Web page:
Children are likely to suffer from long-term development and psychological harm after being separated from their families, living in detainment shelters and experiencing neglect, and sexual and physical abuse in response to the Trump administration’s “no tolerance” policy at the border.
JUST IN TODAY: President Trump signed executive order to keep families together.
“This will solve that problem. At the same time, we are keeping a very powerful border and it continues to be a zero tolerance. We have zero tolerance for people who enter our country illegally,” the president said.
Many of the enforcement officers have to put their own personal opinions aside when working. Acting Immigration and Customs Enforcement Director Thomas Homan said on behalf of himself and ICE officers stated, “That’s our job” he said. “Our job is to enforce the law. We don’t get to pick and choose what we do. …Every police officer sees sad things, but we gotta do this job.” This level of discipline has been represented repeatedly throughout time among different levels enforcement who believed they held no individual power once told orders.
If Repercussions Are Known, Why Are People Still Crossing?
The number of immigrants who crossed the border illegally increased in May 2018 by more than 2,000 people despite the Trump administration’s “zero tolerance” policy. The president’s policy prosecutes illegal immigrants and separates prosecuted parents from their children.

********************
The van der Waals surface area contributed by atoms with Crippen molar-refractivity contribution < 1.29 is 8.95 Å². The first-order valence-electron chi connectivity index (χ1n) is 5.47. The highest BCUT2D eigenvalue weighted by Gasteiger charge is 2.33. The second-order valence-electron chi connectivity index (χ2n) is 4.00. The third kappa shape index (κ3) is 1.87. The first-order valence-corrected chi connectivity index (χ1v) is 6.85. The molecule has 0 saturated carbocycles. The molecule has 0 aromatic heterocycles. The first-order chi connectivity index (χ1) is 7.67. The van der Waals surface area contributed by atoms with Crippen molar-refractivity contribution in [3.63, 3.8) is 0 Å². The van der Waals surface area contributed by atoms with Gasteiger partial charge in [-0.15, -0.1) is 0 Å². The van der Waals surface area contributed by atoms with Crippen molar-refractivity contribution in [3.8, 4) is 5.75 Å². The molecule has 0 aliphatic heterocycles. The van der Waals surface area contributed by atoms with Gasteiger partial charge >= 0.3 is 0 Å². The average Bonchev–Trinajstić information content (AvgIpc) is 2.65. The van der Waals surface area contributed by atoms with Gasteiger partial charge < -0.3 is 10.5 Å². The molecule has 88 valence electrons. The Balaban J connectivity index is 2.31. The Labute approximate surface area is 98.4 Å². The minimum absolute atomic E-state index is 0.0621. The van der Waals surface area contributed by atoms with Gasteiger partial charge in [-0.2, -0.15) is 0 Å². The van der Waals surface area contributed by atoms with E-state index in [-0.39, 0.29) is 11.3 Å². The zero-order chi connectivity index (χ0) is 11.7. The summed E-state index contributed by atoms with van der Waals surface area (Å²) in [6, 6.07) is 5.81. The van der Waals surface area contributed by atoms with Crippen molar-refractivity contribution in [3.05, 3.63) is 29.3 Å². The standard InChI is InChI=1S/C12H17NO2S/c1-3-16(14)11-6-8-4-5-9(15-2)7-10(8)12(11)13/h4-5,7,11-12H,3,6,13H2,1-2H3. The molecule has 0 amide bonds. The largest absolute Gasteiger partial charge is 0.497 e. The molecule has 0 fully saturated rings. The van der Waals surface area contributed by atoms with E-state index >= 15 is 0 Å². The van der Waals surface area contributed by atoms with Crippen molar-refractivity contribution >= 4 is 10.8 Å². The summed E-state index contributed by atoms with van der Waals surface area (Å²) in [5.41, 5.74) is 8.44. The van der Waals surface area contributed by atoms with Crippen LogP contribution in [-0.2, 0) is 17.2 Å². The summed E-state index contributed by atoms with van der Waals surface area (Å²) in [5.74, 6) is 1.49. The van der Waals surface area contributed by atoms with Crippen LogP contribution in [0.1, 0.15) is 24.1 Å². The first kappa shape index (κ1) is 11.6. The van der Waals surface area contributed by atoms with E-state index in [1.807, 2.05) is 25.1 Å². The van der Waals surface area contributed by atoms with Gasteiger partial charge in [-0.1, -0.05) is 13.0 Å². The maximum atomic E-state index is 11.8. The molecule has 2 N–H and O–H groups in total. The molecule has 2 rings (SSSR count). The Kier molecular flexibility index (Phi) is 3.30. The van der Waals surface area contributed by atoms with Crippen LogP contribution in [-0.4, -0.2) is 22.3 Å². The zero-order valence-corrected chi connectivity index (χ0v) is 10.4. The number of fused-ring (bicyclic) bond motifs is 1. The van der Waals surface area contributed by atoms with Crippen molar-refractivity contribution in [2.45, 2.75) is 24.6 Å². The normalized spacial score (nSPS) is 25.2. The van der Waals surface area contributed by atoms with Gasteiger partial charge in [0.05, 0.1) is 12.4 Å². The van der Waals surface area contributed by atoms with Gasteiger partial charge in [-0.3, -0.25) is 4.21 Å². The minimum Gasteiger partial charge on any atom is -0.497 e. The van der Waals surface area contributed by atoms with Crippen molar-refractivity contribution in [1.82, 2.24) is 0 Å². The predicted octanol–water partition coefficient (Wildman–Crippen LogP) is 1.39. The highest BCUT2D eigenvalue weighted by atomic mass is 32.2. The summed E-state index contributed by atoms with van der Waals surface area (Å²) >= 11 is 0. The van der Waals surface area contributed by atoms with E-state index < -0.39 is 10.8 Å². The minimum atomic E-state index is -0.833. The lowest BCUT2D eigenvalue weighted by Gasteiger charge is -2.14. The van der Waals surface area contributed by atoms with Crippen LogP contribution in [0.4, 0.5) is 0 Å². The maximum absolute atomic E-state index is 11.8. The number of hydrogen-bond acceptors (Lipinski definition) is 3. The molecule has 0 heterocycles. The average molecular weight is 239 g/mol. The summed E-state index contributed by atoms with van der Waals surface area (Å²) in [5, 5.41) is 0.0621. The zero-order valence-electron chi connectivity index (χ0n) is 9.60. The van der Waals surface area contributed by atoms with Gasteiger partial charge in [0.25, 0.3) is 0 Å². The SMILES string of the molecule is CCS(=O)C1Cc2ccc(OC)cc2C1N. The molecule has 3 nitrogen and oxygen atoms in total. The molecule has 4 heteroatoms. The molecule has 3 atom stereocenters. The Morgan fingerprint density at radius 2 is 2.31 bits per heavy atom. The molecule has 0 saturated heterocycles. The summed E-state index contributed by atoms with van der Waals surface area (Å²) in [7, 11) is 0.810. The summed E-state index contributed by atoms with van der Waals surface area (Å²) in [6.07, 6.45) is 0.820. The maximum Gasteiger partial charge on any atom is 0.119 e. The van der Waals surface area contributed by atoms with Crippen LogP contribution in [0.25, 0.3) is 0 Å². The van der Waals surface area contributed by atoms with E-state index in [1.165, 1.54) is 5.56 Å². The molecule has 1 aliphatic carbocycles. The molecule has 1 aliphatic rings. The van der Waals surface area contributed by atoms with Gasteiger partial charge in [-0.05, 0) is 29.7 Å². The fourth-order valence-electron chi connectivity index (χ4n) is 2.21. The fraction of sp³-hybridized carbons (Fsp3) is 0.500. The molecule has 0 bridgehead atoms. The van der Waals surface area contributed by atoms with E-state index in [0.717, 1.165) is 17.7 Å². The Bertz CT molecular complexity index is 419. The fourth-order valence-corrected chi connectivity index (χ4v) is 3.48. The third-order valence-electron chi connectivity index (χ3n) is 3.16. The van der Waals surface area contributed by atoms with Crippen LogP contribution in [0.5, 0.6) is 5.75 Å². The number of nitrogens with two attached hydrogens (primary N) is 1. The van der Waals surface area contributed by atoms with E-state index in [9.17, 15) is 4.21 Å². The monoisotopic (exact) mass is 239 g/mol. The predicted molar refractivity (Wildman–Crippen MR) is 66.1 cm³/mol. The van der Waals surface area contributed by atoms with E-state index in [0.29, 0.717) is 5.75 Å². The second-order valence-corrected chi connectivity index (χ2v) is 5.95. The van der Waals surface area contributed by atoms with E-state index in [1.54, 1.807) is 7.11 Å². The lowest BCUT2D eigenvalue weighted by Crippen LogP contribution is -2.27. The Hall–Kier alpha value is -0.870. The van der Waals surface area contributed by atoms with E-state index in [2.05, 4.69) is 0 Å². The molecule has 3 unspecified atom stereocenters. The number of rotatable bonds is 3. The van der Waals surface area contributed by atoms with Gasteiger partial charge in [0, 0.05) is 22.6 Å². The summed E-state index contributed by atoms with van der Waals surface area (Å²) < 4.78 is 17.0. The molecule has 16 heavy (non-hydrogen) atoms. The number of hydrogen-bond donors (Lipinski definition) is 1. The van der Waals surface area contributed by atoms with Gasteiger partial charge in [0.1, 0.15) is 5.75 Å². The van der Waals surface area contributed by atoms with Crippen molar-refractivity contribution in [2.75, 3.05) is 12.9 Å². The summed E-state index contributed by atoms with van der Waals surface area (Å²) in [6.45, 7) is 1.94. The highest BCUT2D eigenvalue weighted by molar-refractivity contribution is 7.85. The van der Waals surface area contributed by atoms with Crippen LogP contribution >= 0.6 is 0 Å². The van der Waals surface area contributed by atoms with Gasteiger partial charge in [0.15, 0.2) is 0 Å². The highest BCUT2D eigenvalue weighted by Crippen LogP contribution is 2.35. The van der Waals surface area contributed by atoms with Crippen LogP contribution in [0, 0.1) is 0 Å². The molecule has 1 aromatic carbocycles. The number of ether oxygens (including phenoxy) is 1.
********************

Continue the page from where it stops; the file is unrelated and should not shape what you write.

Attorney General Jeff Sessions said, “separating children from their parents at the border was necessary to stop the flow of parents bringing their children to the United States illegally.” So, why are people still taking the risk?
David Leopold, the former president of the American Immigration Lawyers Association, said, “the poor conditions in Central America are driving immigration in a way that Trump’s policies cannot stop. I think it’s desperation. They think it’s better to spend time in detention than face what they’re facing in [Guatemala, Honduras and El Salvador].”
What’s Happening In Central America?
When a person decides to leave their home and everything they’ve known, it isn’t a simple decision. Traditionally, economic reasons have motivated migrants. However, spiking crime in Honduras, El Salvador and Guatemala caused many to flee.
Civil wars in the Northern Triangle (Honduras, El Salvador and Guatemala) skyrocketed in the 1980’s and the region still remains plagued by corruption, drug trafficking and gang violence even though there has been rigorous action through police and judicial reforms.
History Repeats Itself, Unfortunately…
Has the United States seen this level of minority mistreatment before? Unfortunately, yes. Actually, it’s disgustingly too often. Note that the United States is not the only country that has taken this level of action – it’s a universal trend.
Some examples of mass minority mistreatment are: Guantanamo Bay Detention Camp in Cuba, the Japanese-American Internment Camps, the Holocaust, the Jim Crow Era, the Trail of Tears, and the general concept of slavery.